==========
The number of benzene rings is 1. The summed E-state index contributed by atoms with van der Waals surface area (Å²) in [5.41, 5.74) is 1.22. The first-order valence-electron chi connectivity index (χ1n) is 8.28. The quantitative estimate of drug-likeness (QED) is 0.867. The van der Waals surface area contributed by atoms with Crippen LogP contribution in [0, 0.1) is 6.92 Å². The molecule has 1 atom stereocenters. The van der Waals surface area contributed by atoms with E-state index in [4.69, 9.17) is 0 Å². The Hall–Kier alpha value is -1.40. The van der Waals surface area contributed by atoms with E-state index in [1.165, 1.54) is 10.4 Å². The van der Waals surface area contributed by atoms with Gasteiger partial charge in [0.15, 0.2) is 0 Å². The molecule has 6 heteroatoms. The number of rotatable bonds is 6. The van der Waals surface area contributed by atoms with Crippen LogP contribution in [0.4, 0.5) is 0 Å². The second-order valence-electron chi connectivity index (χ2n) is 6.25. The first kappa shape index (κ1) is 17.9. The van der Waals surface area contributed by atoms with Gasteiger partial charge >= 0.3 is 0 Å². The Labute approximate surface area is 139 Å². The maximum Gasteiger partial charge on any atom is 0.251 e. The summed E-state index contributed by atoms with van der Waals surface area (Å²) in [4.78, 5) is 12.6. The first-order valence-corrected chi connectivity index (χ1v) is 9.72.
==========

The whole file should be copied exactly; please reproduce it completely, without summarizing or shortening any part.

The number of benzene rings is 1. The summed E-state index contributed by atoms with van der Waals surface area (Å²) in [5.41, 5.74) is 1.22. The first-order valence-electron chi connectivity index (χ1n) is 8.28. The quantitative estimate of drug-likeness (QED) is 0.867. The van der Waals surface area contributed by atoms with Crippen LogP contribution in [0, 0.1) is 6.92 Å². The molecule has 1 atom stereocenters. The van der Waals surface area contributed by atoms with E-state index in [4.69, 9.17) is 0 Å². The Hall–Kier alpha value is -1.40. The van der Waals surface area contributed by atoms with E-state index in [1.165, 1.54) is 10.4 Å². The van der Waals surface area contributed by atoms with Gasteiger partial charge in [0.15, 0.2) is 0 Å². The molecule has 6 heteroatoms. The number of rotatable bonds is 6. The van der Waals surface area contributed by atoms with Crippen LogP contribution in [0.4, 0.5) is 0 Å². The second-order valence-electron chi connectivity index (χ2n) is 6.25. The first kappa shape index (κ1) is 17.9. The van der Waals surface area contributed by atoms with Gasteiger partial charge >= 0.3 is 0 Å². The Labute approximate surface area is 139 Å². The maximum Gasteiger partial charge on any atom is 0.251 e. The summed E-state index contributed by atoms with van der Waals surface area (Å²) in [4.78, 5) is 12.6. The first-order valence-corrected chi connectivity index (χ1v) is 9.72.